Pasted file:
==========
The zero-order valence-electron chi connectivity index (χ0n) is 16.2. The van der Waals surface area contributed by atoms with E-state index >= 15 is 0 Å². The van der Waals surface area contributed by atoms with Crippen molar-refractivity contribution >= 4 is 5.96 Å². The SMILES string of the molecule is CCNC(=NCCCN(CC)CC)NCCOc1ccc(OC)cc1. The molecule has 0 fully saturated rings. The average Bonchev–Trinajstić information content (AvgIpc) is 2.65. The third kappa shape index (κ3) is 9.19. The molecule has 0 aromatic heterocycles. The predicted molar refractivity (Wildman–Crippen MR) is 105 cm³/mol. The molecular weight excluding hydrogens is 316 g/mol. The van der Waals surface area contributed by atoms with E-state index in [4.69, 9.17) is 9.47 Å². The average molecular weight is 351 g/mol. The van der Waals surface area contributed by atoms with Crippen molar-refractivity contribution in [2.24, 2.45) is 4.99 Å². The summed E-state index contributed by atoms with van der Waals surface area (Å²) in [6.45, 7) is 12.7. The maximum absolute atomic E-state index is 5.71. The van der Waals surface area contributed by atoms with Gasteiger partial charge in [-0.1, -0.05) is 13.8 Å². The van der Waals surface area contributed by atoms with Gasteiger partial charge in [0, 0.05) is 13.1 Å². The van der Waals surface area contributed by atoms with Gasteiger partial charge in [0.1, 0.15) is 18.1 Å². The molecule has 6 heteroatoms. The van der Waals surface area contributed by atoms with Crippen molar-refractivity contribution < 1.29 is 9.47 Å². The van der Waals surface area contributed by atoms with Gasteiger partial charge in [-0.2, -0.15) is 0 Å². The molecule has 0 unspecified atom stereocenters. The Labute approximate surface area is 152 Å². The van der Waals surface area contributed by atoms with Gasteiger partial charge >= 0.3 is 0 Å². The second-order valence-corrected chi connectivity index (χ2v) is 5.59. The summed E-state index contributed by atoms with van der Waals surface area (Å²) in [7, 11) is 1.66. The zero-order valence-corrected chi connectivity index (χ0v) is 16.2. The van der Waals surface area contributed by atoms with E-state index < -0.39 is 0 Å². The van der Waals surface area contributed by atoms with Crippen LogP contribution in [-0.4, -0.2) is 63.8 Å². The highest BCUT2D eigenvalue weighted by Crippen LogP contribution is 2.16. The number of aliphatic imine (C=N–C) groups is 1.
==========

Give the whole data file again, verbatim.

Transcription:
The zero-order valence-electron chi connectivity index (χ0n) is 16.2. The van der Waals surface area contributed by atoms with E-state index >= 15 is 0 Å². The van der Waals surface area contributed by atoms with Crippen molar-refractivity contribution >= 4 is 5.96 Å². The SMILES string of the molecule is CCNC(=NCCCN(CC)CC)NCCOc1ccc(OC)cc1. The molecule has 0 fully saturated rings. The average Bonchev–Trinajstić information content (AvgIpc) is 2.65. The third kappa shape index (κ3) is 9.19. The molecule has 0 aromatic heterocycles. The predicted molar refractivity (Wildman–Crippen MR) is 105 cm³/mol. The molecular weight excluding hydrogens is 316 g/mol. The van der Waals surface area contributed by atoms with E-state index in [4.69, 9.17) is 9.47 Å². The average molecular weight is 351 g/mol. The van der Waals surface area contributed by atoms with Crippen molar-refractivity contribution in [2.24, 2.45) is 4.99 Å². The summed E-state index contributed by atoms with van der Waals surface area (Å²) in [6.45, 7) is 12.7. The maximum absolute atomic E-state index is 5.71. The van der Waals surface area contributed by atoms with Gasteiger partial charge in [-0.1, -0.05) is 13.8 Å². The van der Waals surface area contributed by atoms with Gasteiger partial charge in [0, 0.05) is 13.1 Å². The van der Waals surface area contributed by atoms with Gasteiger partial charge in [0.1, 0.15) is 18.1 Å². The molecule has 6 heteroatoms. The van der Waals surface area contributed by atoms with Crippen molar-refractivity contribution < 1.29 is 9.47 Å². The van der Waals surface area contributed by atoms with Gasteiger partial charge in [-0.2, -0.15) is 0 Å². The molecule has 0 unspecified atom stereocenters. The Labute approximate surface area is 152 Å². The van der Waals surface area contributed by atoms with Gasteiger partial charge >= 0.3 is 0 Å². The second-order valence-corrected chi connectivity index (χ2v) is 5.59. The summed E-state index contributed by atoms with van der Waals surface area (Å²) in [7, 11) is 1.66. The zero-order valence-corrected chi connectivity index (χ0v) is 16.2. The van der Waals surface area contributed by atoms with E-state index < -0.39 is 0 Å². The van der Waals surface area contributed by atoms with Crippen LogP contribution in [-0.4, -0.2) is 63.8 Å². The highest BCUT2D eigenvalue weighted by Crippen LogP contribution is 2.16. The number of aliphatic imine (C=N–C) groups is 1.